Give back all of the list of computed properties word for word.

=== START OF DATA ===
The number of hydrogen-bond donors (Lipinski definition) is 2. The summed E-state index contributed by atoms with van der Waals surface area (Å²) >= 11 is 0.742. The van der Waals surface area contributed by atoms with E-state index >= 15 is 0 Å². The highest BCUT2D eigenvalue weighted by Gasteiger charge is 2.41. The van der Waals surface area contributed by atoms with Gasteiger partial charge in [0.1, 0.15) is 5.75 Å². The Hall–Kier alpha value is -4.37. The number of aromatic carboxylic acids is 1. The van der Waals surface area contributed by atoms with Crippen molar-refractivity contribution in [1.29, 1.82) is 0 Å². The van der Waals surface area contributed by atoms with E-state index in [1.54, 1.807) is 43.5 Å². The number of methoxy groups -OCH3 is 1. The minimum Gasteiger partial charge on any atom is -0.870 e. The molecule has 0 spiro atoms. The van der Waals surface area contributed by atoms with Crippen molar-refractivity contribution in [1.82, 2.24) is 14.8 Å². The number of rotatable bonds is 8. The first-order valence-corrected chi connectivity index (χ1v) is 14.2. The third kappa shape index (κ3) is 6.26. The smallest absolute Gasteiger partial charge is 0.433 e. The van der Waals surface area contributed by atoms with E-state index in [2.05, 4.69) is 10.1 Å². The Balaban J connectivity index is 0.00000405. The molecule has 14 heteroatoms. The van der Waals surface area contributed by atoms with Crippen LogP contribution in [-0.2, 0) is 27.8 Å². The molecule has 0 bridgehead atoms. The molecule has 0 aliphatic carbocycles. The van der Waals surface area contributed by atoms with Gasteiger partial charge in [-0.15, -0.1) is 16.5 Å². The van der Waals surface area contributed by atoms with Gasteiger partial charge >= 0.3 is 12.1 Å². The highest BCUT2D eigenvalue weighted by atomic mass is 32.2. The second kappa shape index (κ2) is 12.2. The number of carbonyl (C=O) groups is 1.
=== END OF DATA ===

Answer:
The number of hydrogen-bond donors (Lipinski definition) is 2. The summed E-state index contributed by atoms with van der Waals surface area (Å²) >= 11 is 0.742. The van der Waals surface area contributed by atoms with E-state index >= 15 is 0 Å². The highest BCUT2D eigenvalue weighted by Gasteiger charge is 2.41. The van der Waals surface area contributed by atoms with Gasteiger partial charge in [0.1, 0.15) is 5.75 Å². The Hall–Kier alpha value is -4.37. The number of aromatic carboxylic acids is 1. The van der Waals surface area contributed by atoms with Crippen molar-refractivity contribution in [1.29, 1.82) is 0 Å². The van der Waals surface area contributed by atoms with E-state index in [1.54, 1.807) is 43.5 Å². The number of methoxy groups -OCH3 is 1. The minimum Gasteiger partial charge on any atom is -0.870 e. The molecule has 0 spiro atoms. The van der Waals surface area contributed by atoms with Crippen molar-refractivity contribution in [1.82, 2.24) is 14.8 Å². The number of rotatable bonds is 8. The first-order valence-corrected chi connectivity index (χ1v) is 14.2. The third kappa shape index (κ3) is 6.26. The smallest absolute Gasteiger partial charge is 0.433 e. The van der Waals surface area contributed by atoms with E-state index in [2.05, 4.69) is 10.1 Å². The Balaban J connectivity index is 0.00000405. The molecule has 14 heteroatoms. The van der Waals surface area contributed by atoms with Crippen LogP contribution in [-0.2, 0) is 27.8 Å². The molecule has 0 bridgehead atoms. The molecule has 0 aliphatic carbocycles. The van der Waals surface area contributed by atoms with Gasteiger partial charge in [-0.15, -0.1) is 16.5 Å². The van der Waals surface area contributed by atoms with Gasteiger partial charge >= 0.3 is 12.1 Å². The highest BCUT2D eigenvalue weighted by atomic mass is 32.2. The second kappa shape index (κ2) is 12.2. The number of carbonyl (C=O) groups is 1.